hands'," Mr Probert said.He said the toxic gas from plastics contained
cyanide, carbon monoxide, hydrogen chloride and dioxins, and were just as lethal
as the heat from radiation."What we tried to do was create an alternative
from staying in a cab which is full of smoke and plastic fumes," he said.Mr
Probert put countless hours and his own money into creating the prototype
refuge, which uses three layers of silica ceramic roller blind material designed
to protect houses in Victorian bushfires.He believes the shield can reduce a
1,000C peak outside to a relatively tolerable 50C inside."If you are on a
fire ground and you've got a raging inferno around you, where are you going to
go?" he said."Well, with the Burn Over Protection Unit, you do have
somewhere to go."You get out of the cab and you get under the protection
unit and not only are you safe from the radiation but you are in clean, fresh
air, which will last a crew 20 minutes, certainly longer than a burn
over."Former UWA head of physics contributed to designFellow Ocean Beach
volunteer firefighter and former University of Western Australia head of physics
Cyril Edwards contributed his considerable knowledge of how heat behaves towards
the design.Mr Edwards crunched the numbers to work out how many layers of
the ceramic cloth and the air gaps between would provide sufficient control of
the thermal energy."It's essentially a very interesting but a very difficult
physics problem, which is essentially how do you deal with a huge radiant flux
from the fire front for a certain time, a few minutes hopefully as the fire
front passes," he said."[It's] a system of three cavities basically. The
outer one deals with the main thermal shock, then there's a floating radiation
shield and then there's an inner wall of the cavity in which the three
firefighters would stand."Because it's a transient phenomena you have to
design it so that the heat flux is integrated in the few minutes that you need
to be in that burnover before you can escape."The initial reaction from the
volunteers who gathered to view the operation of the prototype was
positive."We'd much rather be in there than be in the truck or be in the
cab," one of them said."The idea of being in there as opposed to being in
the cab with the fumes is certainly to be considered. It's a really good
idea."I think it's the best thing since sliced bread. It's going to keep us
safe in the event of a burnover."It's so simple, why didn't you think of it
before?"Prototype made without support, fundingFirefighter Les Bains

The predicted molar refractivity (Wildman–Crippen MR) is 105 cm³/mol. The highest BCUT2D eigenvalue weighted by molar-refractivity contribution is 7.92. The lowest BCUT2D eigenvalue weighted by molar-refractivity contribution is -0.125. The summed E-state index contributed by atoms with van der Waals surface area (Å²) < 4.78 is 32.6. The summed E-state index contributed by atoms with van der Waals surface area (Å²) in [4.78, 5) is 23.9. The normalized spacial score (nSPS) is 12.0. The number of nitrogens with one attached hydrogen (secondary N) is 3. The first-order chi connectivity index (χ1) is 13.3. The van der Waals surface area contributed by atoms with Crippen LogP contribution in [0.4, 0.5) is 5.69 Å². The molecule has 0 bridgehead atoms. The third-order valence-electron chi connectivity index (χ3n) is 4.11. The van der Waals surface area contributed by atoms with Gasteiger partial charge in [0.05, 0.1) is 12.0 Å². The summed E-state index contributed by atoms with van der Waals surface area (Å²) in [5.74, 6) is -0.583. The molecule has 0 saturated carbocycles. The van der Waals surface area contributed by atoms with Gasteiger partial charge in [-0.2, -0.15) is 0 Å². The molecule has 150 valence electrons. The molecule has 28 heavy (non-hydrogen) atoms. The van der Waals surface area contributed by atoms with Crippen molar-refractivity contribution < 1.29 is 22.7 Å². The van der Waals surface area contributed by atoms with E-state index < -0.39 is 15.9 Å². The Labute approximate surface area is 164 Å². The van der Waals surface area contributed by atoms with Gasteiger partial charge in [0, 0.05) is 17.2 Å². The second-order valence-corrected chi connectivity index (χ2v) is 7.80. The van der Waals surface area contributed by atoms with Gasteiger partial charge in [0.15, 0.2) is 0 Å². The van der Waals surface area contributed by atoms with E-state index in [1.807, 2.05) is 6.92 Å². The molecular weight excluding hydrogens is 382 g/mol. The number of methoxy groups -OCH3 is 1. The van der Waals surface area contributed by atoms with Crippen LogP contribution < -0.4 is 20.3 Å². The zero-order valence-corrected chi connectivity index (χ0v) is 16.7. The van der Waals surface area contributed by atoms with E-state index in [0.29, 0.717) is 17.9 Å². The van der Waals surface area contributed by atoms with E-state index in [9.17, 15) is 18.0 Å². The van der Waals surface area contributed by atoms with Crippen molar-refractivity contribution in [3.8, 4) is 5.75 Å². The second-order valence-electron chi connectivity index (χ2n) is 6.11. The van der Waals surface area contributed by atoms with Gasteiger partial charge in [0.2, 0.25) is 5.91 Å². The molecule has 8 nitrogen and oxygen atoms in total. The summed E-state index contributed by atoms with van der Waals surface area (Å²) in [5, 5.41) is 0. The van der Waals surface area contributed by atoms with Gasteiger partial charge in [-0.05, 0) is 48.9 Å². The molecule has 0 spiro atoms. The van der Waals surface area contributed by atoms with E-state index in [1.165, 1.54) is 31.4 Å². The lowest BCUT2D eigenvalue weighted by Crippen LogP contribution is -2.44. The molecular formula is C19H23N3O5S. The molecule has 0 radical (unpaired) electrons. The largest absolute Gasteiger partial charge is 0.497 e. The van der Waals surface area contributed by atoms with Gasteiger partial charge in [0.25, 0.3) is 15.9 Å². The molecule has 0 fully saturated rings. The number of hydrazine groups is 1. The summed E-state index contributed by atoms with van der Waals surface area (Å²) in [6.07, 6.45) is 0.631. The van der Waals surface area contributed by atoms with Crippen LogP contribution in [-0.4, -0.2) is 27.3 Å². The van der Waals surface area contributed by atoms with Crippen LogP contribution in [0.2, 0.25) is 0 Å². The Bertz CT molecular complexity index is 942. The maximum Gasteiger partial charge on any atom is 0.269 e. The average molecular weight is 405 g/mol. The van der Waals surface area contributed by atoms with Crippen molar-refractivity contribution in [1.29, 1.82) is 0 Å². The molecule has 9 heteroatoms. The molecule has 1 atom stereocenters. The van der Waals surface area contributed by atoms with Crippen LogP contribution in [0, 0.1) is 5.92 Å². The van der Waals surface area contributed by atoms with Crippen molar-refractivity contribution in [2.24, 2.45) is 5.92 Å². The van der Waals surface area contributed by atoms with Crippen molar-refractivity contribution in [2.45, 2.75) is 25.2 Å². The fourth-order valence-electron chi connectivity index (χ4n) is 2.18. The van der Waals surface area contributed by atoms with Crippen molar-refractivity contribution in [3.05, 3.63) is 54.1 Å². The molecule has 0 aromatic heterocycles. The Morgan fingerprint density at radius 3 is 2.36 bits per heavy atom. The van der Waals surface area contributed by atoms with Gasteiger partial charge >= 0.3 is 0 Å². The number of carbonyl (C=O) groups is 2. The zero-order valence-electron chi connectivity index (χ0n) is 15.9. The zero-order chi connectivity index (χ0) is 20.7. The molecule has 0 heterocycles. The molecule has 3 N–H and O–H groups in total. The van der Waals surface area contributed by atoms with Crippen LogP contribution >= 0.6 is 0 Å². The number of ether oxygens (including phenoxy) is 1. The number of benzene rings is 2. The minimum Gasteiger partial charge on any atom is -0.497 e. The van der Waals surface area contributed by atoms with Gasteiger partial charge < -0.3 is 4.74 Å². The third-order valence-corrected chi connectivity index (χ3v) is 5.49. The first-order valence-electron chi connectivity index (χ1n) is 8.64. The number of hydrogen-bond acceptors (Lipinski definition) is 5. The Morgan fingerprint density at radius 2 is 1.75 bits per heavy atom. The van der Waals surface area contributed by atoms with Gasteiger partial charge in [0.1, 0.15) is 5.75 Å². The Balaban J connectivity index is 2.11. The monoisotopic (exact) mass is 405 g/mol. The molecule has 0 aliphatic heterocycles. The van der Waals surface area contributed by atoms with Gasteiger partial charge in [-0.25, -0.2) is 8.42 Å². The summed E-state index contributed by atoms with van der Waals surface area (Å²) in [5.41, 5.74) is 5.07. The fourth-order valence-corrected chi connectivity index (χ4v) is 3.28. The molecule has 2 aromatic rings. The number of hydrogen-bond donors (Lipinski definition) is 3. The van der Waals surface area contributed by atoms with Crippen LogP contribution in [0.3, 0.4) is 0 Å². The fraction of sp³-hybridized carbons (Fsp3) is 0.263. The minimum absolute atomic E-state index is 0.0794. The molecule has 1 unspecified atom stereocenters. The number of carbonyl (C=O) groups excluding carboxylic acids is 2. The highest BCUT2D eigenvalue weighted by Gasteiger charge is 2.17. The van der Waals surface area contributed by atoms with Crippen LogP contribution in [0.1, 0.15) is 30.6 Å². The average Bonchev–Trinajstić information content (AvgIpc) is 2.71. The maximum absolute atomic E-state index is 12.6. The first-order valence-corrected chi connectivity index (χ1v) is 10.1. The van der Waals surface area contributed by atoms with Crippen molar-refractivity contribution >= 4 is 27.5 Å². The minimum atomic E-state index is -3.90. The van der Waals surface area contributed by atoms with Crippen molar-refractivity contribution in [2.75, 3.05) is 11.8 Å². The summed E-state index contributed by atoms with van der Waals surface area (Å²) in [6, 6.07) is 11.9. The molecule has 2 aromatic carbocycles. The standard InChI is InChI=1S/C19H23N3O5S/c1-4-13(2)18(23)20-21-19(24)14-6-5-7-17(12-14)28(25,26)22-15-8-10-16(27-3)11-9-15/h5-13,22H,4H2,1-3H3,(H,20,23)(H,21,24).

praised Mr Probert for taking his idea through to prototype, backing himself
without any support or funding from the fire authorities."For an individual
to come forward with that concept with the support of his fellow brigade members
has been really, really good and I think it's definitely got potential," he
said."He's not been sanctioned by DFES or the Shire of Denmark, so all
credit to him for going this far with it, and I hope he manages to pursue
it."Chief bushfire control officer at the Shire of Denmark Graeme Thallon
said he was optimistic, but cautious."For it to be used it would have to go
through a lot of testing; obviously it would need the support of DFES to achieve
that, so I think it's very early days," he said."The Shire of Denmark has
not provided any funding at all or provided any assistance. DFES are aware [of
the project] and they are interested in learning more about it."But it's got
to go through a lot of hoops to get further than that, before it can become
officially sanctioned."But the next step for Mr Probert to convince the
authorities his idea could work could be a tougher task than creating the
prototype.He will have to destroy his creation in a special CSIRO
heat-testing facility in NSW to see if it will indeed withstand a bushfire and
still provide enough protection for firefighters to survive."I can't see why
it wouldn't work at the moment but the acid test will be to take a unit to take
it to CSIRO and test it out," he said. "Prove the concept first and then see
if the authorities want to run with it."We just want to see, does this work?
Was this a good idea?"...
A sergeant firefighter fell from a helicopter on Friday in the State of CearÃ¡, in the Northeast of Brazil. He broke both legs and a rib and suffered injuries in his arms, but no life-threatening injury. According to the media, he was rappelling from the helicopter during a law enforcement operation, when he lost control of the descend speed. &nb...
Myrtle Beach police officers are investigating after a wreck involving an HCFR ambulance.The ambulance driver was heading south on U.S. 17 Bypass to Grand Strand Regional Hospital just before 11 a.m. Saturday with its lights on, according to Traffic Sergeant Jim Allen with Myrtle Beach Police.The ambulance was taking a cardiac patient to the hospital at the time, according to Brian VanAernem with HCFR.Sgt. Allen said a vehicle heading east on Grand Dunes Boulevard had a green light and t-boned the ambulance.An investigation is ongoing to determine who is at fault in the wreck.The patient in the ambulance, a medic and the ambulance driver were taken to the hospital are expected to be okay.No one was hurt in the other car.Traffic is moving normally on U.S. 17 Bypass. ...
By Sandra Wendelken, Editor
The sustainability of mission-critical voice networks as the First Responder Network Authority (FirstNet) Long Term Evolution (LTE) network rolls out was a topic highlighted by several lawmakers during a House Communications and Technology Subcommittee hearing June 16.
Other themes from the hearing included the importance of a sustainable business model, when the FirstNet network would deploy, rural coverage concerns, and whether tensions between public-safety officials and FirstNet leadership have subsided, among others.
Rep. Yvette Clarke from New York asked if current public-safety communications networks will be phased out as FirstNet is deployed and whether it will be the primary form of communications for agencies. FirstNet Acting Executive Director TJ Kennedy said the FirstNet broadband network will be complementary to LMR networks.